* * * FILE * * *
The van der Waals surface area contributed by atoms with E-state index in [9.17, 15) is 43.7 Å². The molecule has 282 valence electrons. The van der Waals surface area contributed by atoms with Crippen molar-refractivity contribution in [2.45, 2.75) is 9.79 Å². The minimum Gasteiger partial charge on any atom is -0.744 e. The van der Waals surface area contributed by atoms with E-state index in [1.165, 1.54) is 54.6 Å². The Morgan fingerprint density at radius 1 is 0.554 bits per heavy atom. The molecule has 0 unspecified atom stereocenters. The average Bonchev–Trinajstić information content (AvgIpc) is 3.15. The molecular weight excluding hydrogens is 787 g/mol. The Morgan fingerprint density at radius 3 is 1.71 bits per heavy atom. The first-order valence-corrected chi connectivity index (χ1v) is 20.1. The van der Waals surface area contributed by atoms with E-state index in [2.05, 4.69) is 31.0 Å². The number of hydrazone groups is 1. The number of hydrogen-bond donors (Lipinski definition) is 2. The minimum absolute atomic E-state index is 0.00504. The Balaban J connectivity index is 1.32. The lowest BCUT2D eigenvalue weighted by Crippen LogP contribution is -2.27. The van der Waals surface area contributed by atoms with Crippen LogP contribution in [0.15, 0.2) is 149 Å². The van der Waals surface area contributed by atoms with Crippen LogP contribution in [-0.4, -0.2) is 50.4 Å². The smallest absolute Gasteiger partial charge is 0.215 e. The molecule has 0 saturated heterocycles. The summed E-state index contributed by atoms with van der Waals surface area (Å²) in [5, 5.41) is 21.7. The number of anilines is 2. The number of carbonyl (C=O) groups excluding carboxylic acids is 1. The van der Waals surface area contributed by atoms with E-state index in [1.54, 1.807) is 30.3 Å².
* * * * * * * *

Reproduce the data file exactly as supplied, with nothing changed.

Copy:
The van der Waals surface area contributed by atoms with E-state index in [9.17, 15) is 43.7 Å². The molecule has 282 valence electrons. The van der Waals surface area contributed by atoms with Crippen molar-refractivity contribution in [2.45, 2.75) is 9.79 Å². The minimum Gasteiger partial charge on any atom is -0.744 e. The van der Waals surface area contributed by atoms with E-state index in [1.165, 1.54) is 54.6 Å². The Morgan fingerprint density at radius 1 is 0.554 bits per heavy atom. The molecule has 0 unspecified atom stereocenters. The average Bonchev–Trinajstić information content (AvgIpc) is 3.15. The molecular weight excluding hydrogens is 787 g/mol. The Morgan fingerprint density at radius 3 is 1.71 bits per heavy atom. The first-order valence-corrected chi connectivity index (χ1v) is 20.1. The van der Waals surface area contributed by atoms with E-state index in [2.05, 4.69) is 31.0 Å². The number of hydrazone groups is 1. The number of hydrogen-bond donors (Lipinski definition) is 2. The minimum absolute atomic E-state index is 0.00504. The Balaban J connectivity index is 1.32. The lowest BCUT2D eigenvalue weighted by Crippen LogP contribution is -2.27. The van der Waals surface area contributed by atoms with Crippen LogP contribution in [0.15, 0.2) is 149 Å². The van der Waals surface area contributed by atoms with Crippen LogP contribution in [-0.4, -0.2) is 50.4 Å². The smallest absolute Gasteiger partial charge is 0.215 e. The molecule has 0 saturated heterocycles. The summed E-state index contributed by atoms with van der Waals surface area (Å²) in [5, 5.41) is 21.7. The number of anilines is 2. The number of carbonyl (C=O) groups excluding carboxylic acids is 1. The van der Waals surface area contributed by atoms with E-state index in [1.54, 1.807) is 30.3 Å².